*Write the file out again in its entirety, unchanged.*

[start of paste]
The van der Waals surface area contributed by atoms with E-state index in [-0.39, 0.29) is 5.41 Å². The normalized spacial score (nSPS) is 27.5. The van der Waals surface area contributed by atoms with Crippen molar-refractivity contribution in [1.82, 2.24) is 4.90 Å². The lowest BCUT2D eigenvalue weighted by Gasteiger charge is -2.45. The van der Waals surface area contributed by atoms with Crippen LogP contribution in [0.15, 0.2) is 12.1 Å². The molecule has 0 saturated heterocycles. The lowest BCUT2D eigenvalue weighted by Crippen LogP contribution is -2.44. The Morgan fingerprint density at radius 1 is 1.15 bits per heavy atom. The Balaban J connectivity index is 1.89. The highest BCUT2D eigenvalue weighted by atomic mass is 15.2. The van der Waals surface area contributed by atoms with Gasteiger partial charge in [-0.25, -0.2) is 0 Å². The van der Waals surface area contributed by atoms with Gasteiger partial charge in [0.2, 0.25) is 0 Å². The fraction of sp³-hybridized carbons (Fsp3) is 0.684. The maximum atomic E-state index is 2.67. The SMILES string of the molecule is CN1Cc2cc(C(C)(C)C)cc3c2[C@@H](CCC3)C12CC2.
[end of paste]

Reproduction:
The van der Waals surface area contributed by atoms with E-state index in [-0.39, 0.29) is 5.41 Å². The normalized spacial score (nSPS) is 27.5. The van der Waals surface area contributed by atoms with Crippen molar-refractivity contribution in [1.82, 2.24) is 4.90 Å². The lowest BCUT2D eigenvalue weighted by Gasteiger charge is -2.45. The van der Waals surface area contributed by atoms with Crippen LogP contribution in [0.15, 0.2) is 12.1 Å². The molecule has 0 saturated heterocycles. The lowest BCUT2D eigenvalue weighted by Crippen LogP contribution is -2.44. The Morgan fingerprint density at radius 1 is 1.15 bits per heavy atom. The Balaban J connectivity index is 1.89. The highest BCUT2D eigenvalue weighted by atomic mass is 15.2. The van der Waals surface area contributed by atoms with Gasteiger partial charge in [-0.25, -0.2) is 0 Å². The van der Waals surface area contributed by atoms with Gasteiger partial charge in [0.2, 0.25) is 0 Å². The fraction of sp³-hybridized carbons (Fsp3) is 0.684. The maximum atomic E-state index is 2.67. The SMILES string of the molecule is CN1Cc2cc(C(C)(C)C)cc3c2[C@@H](CCC3)C12CC2.